The ruling which stems from a dispute between Google and a French privacy regulator means the firm only needs to remove links from its search results in Europe and not elsewhere after receiving an appropriate request.
In 2015, CNIL ordered the firm to globally remove search result listings to pages containing damaging or false information about a person and the following year, Google introduced a geoblocking feature that prevents European users from being able to see delisted links.
But it resisted censoring search results for people in other parts of the world. And the firm challenged a 100,000 ($109,901; £88,376) euro fine that CNIL had tried to impose.
“Currently, there is no obligation under EU law, for a search engine operator who grants a request for de-referencing made by a data subject to carry out such a de-referencing on all the versions of its search engine,” the European top court ruling said.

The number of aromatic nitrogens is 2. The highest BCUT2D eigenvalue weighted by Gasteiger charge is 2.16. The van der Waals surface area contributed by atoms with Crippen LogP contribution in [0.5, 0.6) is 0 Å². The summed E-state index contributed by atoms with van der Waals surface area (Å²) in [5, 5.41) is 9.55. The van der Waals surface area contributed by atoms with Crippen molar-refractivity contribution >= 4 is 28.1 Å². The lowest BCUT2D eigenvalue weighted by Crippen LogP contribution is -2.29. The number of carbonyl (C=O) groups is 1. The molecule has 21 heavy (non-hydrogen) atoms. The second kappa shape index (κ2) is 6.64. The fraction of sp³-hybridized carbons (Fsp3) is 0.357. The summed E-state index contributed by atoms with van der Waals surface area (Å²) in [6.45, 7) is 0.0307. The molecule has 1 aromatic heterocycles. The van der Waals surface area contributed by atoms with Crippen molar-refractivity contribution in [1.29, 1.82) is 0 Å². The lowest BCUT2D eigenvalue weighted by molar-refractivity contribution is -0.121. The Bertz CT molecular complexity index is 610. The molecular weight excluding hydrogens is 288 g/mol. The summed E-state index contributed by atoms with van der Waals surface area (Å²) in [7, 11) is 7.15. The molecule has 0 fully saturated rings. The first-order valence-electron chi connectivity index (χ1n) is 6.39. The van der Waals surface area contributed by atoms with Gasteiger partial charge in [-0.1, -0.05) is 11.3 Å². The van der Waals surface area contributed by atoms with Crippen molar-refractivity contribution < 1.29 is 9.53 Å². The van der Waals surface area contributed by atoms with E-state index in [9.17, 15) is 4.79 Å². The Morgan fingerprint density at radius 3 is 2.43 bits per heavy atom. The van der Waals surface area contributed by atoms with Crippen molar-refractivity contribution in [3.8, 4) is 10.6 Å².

Google had argued that the obligation could be abused by authoritarian governments trying to cover up human rights abuses were it to be applied outside of Europe.
The tech firm had been supported by Microsoft, Wikipedia’s owner the Wikimedia Foundation, the non-profit Reporters Committee for Freedom of the Press, and the UK freedom of expression campaign group Article 19, among others.
The court also issued a related second ruling, which said that links do not automatically have to be removed just because they contain information about a person’s sex life or a criminal conviction.
Instead, it ruled that such listings could be kept where “strictly necessary” for people’s freedom of information rights to be preserved. However, it indicated a high threshold should be applied and that such results should fall down search result listings over time.
“The obligation to demote search results in some cases is particularly interesting as an example of the courts directly interfering with the algorithms used by big tech companies,” commented Peter Church from the law firm Linklaters.